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Rockville Apm8w Review – The Less Known Alternative

4.4 out of 5 stars
Rockville Apm8w Review – The Less Known Alternative
Controls:4.3 out of 5 stars
Features:4.6 out of 5 stars
Performance:4.4 out of 5 stars

It's no secret that a few well-established brands are dominating the studio monitor market with an emphasis on the affordable range. Even so, Rockville and other underdog competitors are still able to break through. Actually, Rockville's Apm8w is one of the more interesting monitors you can get under $200.

Rockville Apm8w Design


Rockville could have easily gone with an outrageous design for their Apm8w speakers. However, they have chosen the complete opposite. These monitors feature black glossy cabinets paired with white baffle and black drivers. This contrast makes them very attractive without sacrificing any of the inherent simplicity of their design. Build quality is great. This is clear from the abundance of tight tolerances all over the place. Put these next to a much more expensive set and they will blend right in.

Speaking of aesthetics, there are other color choices available. As usual, front of these speakers is very clean while all of the controls are located on the back of the active unit. In other words, more of the same we are used to seeing.

Rockville Apm8w Features


So far, we haven't really seen anything that would sway a potential user to get a Rockville set of monitors over one of the better-known brands. All of that is going to change right about now. First of all, these bad boys pack an 8″ low-frequency driver each. On top of those, we have the standard 1″ tweeter unit that sits in a subtle waveguide.

Rockville Apm8w is an active set with a decent Class D amplifier hidden behind those MDF boards. Here's the kicker. A pair of these will give you 250 Watts of power. That's right, we are well within the proper studio monitor territory here. Keep in mind that those 250 Watts are RMS. Back panel reveals all of the acoustic controls you could wish for, as well as an RCA/USB/TRS/XLR input cluster.


If there is one thing you can expect from a pair of Rockville Apm8w, it is raw power. Let's just say that volume definitely won't be an issue, even if your studio is a larger one. In terms of transparency, these are surprisingly good. We have expected the main drawbacks to transparency related, but that is simply not the case. There is some bias in the lower end, however, trebles and mids are as tight as they come.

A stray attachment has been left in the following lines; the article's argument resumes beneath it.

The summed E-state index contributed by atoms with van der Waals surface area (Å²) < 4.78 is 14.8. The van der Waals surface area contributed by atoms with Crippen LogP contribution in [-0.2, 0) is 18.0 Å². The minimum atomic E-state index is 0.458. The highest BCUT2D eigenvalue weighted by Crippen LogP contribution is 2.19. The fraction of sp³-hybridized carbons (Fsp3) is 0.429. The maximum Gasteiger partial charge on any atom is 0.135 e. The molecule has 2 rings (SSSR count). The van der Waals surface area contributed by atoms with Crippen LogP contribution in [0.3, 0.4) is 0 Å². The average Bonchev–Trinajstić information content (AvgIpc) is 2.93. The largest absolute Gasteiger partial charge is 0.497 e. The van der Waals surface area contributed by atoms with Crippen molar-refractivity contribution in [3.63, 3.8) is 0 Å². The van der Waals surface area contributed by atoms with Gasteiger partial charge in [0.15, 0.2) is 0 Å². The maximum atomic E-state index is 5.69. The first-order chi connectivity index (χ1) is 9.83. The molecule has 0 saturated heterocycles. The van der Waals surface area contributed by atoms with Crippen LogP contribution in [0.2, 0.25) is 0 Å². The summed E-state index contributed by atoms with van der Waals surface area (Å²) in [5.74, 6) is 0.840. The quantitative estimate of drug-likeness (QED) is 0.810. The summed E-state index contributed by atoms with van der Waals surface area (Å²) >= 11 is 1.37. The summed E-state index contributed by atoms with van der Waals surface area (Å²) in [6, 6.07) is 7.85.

The beauty of owning a pair of 8″ low-frequency drivers is that you can really move some air should you want to. With the available controls on the back panel and some smart EQ adjustments on your end, Rockville Apm8w can really be brought to a comfortable level of sound quality. The process of positioning the speakers is the key here. Due to
their larger size, it will require some effort.


Rockville Apm8w may not be the most refined set of monitors in their category, but it sure is among the most powerful ones you can find. Instead of taking the well-known route, Rockville really turned the heat up by challenging the competition with their hardware selection and great versatility.

For more info about the Rockville Apm8w, click here.
For more studio monitors under $200 you might like, click here.

Reader Interactions


  1. Andre Blackman says

    I have a problem with the highs clipping out when i go past just the half way point, Why is that if their 500 watt max.

  2. Ken says

    Wattage means nothing if the speakers are not efficient:

    90dB SPL 1watt @ 1meter efficiency speaker if fed 50 watts
    will be as loud as an
    84dB SPL 1watt @ 1meter efficiency speaker if fed 100 watts

    If the manufacturer doesn’t display the full specs of the speaker, look them up. Remember, for powered speakers wattage means nothing. Look at max SPL. Higher the number, louder the speaker.

    Watts are a measure of power handling capacity, not of loudness. Think number of cylinders in a car vs actual displacement.

    Remember a 6dB change in SPL is heard by the human ear as twice as loud/quiet than the original source.

    Take the Behringer B2031A with a max SPL of 116 vs the Apm8w at 106 max SPL. The Behringer provides substantially more volume (at least twice as loud which would be 112dB) . The Behringers would be an extra $100 per pair.

    The lower end issues mentioned may be from the LF driver composition. Monitors using a polypropylene cone are not as well defined as the newer kevlar or fiberglass composite cones now used in studio monitors (FYI the Behringers use the same material as the Apm8w in their low frequency driver).

    Overall, average sound with some coloration but can’t beat the price.

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